The genocidal history of federal boarding school policies and the generational impact on Native American communities was presented to the US Senate Committee on Indian Affairs last week.
Lawmakers on the committee pledged to introduce a bill to the full Senate that would establish a Truth and Healing Commission on US residential school policies that continue to affect Indigenous children.
A large part of the presentation was a review of the Home Office’s first report which detailed how schools were used to destroy native culture by removing children from their homes, forcing them into hard labor under military instruction and by abusing students who would not submit or continued to speak traditional languages.
The Department of the Interior investigated 408 schools that operated in 36 states between 1819 and 1969.
The report was presented in May after a year-long investigation. A second report containing more details about the students and their tribal background will be released.
Wednesday’s hearing is another step for U.S. leaders to come to terms with the failures and abuses created by their government through these policies, the senators said.
The committee heard testimony from Interior Secretary Deb Haaland and other Native leaders, including a group of students from the Santa Fe Indian School who submitted a letter demanding a formal apology from the US government.
“The Albuquerque Indian School – built on the soil of our native lands – intentionally stripped our grandmothers and grandfathers of their traditional language and culture,” the letter reads.
Senator Ben Ray Luján (DN.M.), a member of the committee, presented and read parts of the letter on Wednesday. The letter was signed by four students in attendance who attend the SFIS Summer Policy Academy: Taryn Aguilar (San Ildefonso/Diné), Briana Toya (Jemez), Amber Garcia (San Felipe/Diné), and Leah Mountain (San Ildefonso).
Students have asked for help regarding the “generational damage” caused by boarding school policies. “Many generations of Indigenous families are deeply affected by, for example, poverty, drug addiction and loss of culture and language, preventing the transfer of our tribal laws and cultural costumes from one generation to the next. ‘other.”
Students would continue to listen to how this personally affected Secretary Haaland (Laguna). She testified that her traditional language was not taught to her by her mother in part because of the fear of abuse she learned in residential school.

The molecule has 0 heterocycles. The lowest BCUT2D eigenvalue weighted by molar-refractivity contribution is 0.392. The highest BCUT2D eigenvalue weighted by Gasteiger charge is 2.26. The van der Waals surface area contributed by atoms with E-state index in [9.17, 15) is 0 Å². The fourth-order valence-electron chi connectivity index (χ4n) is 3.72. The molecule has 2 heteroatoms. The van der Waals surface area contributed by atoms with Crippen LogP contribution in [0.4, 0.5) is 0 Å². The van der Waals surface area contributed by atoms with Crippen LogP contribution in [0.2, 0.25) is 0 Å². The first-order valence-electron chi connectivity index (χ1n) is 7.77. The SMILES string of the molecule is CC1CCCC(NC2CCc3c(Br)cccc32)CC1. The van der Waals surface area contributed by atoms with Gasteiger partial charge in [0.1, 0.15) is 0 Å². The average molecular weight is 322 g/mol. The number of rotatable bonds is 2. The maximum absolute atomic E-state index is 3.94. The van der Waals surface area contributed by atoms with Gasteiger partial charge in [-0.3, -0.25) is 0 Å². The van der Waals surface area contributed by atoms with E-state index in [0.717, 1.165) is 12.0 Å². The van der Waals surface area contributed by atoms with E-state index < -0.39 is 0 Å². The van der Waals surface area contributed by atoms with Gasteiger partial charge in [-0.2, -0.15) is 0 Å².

“My mother, she had her hands hit with a piece of rubber hose every time she spoke Keres. That’s one of the reasons why she didn’t want to teach us Keres, our native language, because she was worried and scared,” Haaland testified before the committee. “And so you can see how easy it would be to have generations of non-native speakers because their parents are worried about the future of their children.”
Haaland shared more information about the listening tour to tribal nations affected by the boarding school era. She said the first stop will be in Oklahoma and it will be closed to the media, providing privacy for anyone who wishes to share their story.
Mental health options are also in the works. Haaland said the Interior is coordinating with the Department of Health and Human Services to offer resources to local medical providers at listening tour locations.
Indian Affairs Committee Chairman Sen. Brian Schatz (D-Hawai’i) said he was confident the Truth and Reconciliation Bill would pass his committee and also told Haaland to submit any additional budget requests to help fund mental health services for communities unraveling this trauma. past.
A major feature of the proposed legislation is that it would give the Home Office subpoena powers to access records kept by non-governmental organisations, such as churches. The Interior report shows that about half of federal Indian residential schools received money from religious organizations. A number of church-run schools have also taken federal funds to operate schools.
Indian Affairs Assistant Secretary Bryan Newland said the subpoena powers would give the inquiry a more comprehensive look at the time.
“It will allow us to take a closer look at each school we have on our list and better understand where these cemeteries and burial sites are,” he said, “and then start trying to come up with a plan to work with Indian Country to protect these sites.
Acknowledgment and apology for past wrongs is just one reason leaders want this investigation to grow.
Sandra White Hawk is the president of the National Native American Boarding School Healing Coalition. She said her organization can model support services for people who turn to the federal government for mental health resources and cultural healing.
White Hawk (Sicangu Lakota Nation of the Rosebud Reservation) said collective experience is helpful in sharing these pasts.
“One of the main benefits of compiling this information is that Native Americans who have been impacted by the schools are better informed of the facts,” she said, “and learn that they are not alone in this experience”.
This story was published earlier by Source NM, an affiliate of the nonprofit States Newsroom network, which includes the Florida Phoenix.